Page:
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Women's Issues in the 2012 Vice Presidential Debate

VP Joe Biden and Rep. Paul Ryan Discuss Abortion and Choice


Updated October 12, 2012
Held on Thursday, October 11, 2012 at Centre College in Danville, Kentucky, the 2012 vice presidential debate between Vice President Joe Biden and Republican nominee Rep. Paul Ryan of Wisconsin was a heated exchange and far livelier than the previous week's presidential debate. Yet like that earlier exchange, women's issues barely came up.

Moderator Martha Raddatz, senior foreign affairs correspondent for ABC News, set down the guidelines of the debate: nine segments divided between domestic and foreign policy issues. Although she indicated she'd be bouncing back and forth between the two, Raddatz's background was obvious; her questions focused heavily on foreign policy issues. In order her first six questions dealt with Libya, Iran, the economy, Medicare and entitlements, taxes and Afghanistan. Not until her seventh question did she touch on a specific women's issue -- abortion -- which she couched in terms of the candidates' shared religious faith.

Raddatz alluded to the fact that this debate was historic because there were two Catholic vice presidential candidates in the race. She asked both men, "How did religion play a part in your decision making about abortion?" and urged them, "Please talk personally."

Paul Ryan opened by saying, "I don't see how a person can separate public and private life" and discussed his faith and its beliefs which include taking care of the vulnerable. Ryan stated he is pro-life "because of reason and science" and shared a story about he and his wife seeing the ultrasound of his first child at 7 weeks and seeing the heartbeat. He calls his eldest "Bean" because that's what she looked like.

He is upset with Obama administration because he's intruding on Catholic institutions. He claimed Obama supports abortion with no restrictions and with taxpayer funding. [Fact check: there is no taxpayer funding for abortion and has not been for over three decades thanks to the Hyde Amendment.] He says he opposes abortion except in the case of rape, incest, and when the mother's life is at stake. [Fact check: this is in opposition to his previous position in which he did not support abortion in the case of rape and incest.]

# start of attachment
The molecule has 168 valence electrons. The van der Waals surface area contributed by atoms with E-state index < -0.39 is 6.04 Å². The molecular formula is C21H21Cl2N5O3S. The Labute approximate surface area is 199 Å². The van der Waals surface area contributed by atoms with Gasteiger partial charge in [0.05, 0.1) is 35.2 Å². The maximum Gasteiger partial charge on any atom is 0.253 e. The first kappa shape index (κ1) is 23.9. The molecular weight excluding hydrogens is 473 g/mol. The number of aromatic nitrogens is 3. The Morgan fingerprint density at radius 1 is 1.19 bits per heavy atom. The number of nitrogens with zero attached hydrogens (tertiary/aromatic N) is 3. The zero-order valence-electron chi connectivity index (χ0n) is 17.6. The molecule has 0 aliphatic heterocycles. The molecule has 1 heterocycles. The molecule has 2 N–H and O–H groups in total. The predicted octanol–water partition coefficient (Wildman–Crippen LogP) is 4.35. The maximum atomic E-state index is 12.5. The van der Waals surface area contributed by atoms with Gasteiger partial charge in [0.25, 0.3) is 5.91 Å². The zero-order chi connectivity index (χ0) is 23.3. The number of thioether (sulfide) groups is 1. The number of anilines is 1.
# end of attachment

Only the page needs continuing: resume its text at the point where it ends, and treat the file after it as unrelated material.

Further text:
Joe Biden explained, "My religion defines who I am and I've been a practicing Catholic all my life." He cited the social doctrine of helping people who need help. On his beliefs about abortion and choice, he stated, "I accept my church's judgment that life begins at conception but I refuse to impose that on others unlike my friend here the congressman. I do not believe we have the right to tell women they can't control their bodies."

Regarding the Obama administration's policy on contraceptive coverage for women and religious institutions that do not want to provide such coverage, Biden clarified, "No religious institution...none has to refer contraception or pay for contraception....that is a fact."

When asked about the fact that his stated views on abortion are in opposition to what he previously stated regarding no exceptions for rape and incest, Ryan says he accepts Romney's position on abortion. As to how he'd handle Roe v. Wade, he explained, "We don't think that unelected judges should make that decision."

On the issue of abortion, Biden carefully pointed out, "The next president will get one or two nominees. That's how close Roe. v. Wade is." Biden alluded to Romney's choice of failed Supreme Court nominee Robert Bork to head up his Judicial Advisory Committee and noted he would support and choose someone to the far right. In response to Ryan's question as to whether or not there was a litmus test for the Obama administration, "We picked two open-minded people [Sonia Sotomayor and Elena Kagan] who did not come with an agenda and we did not have a litmus test."

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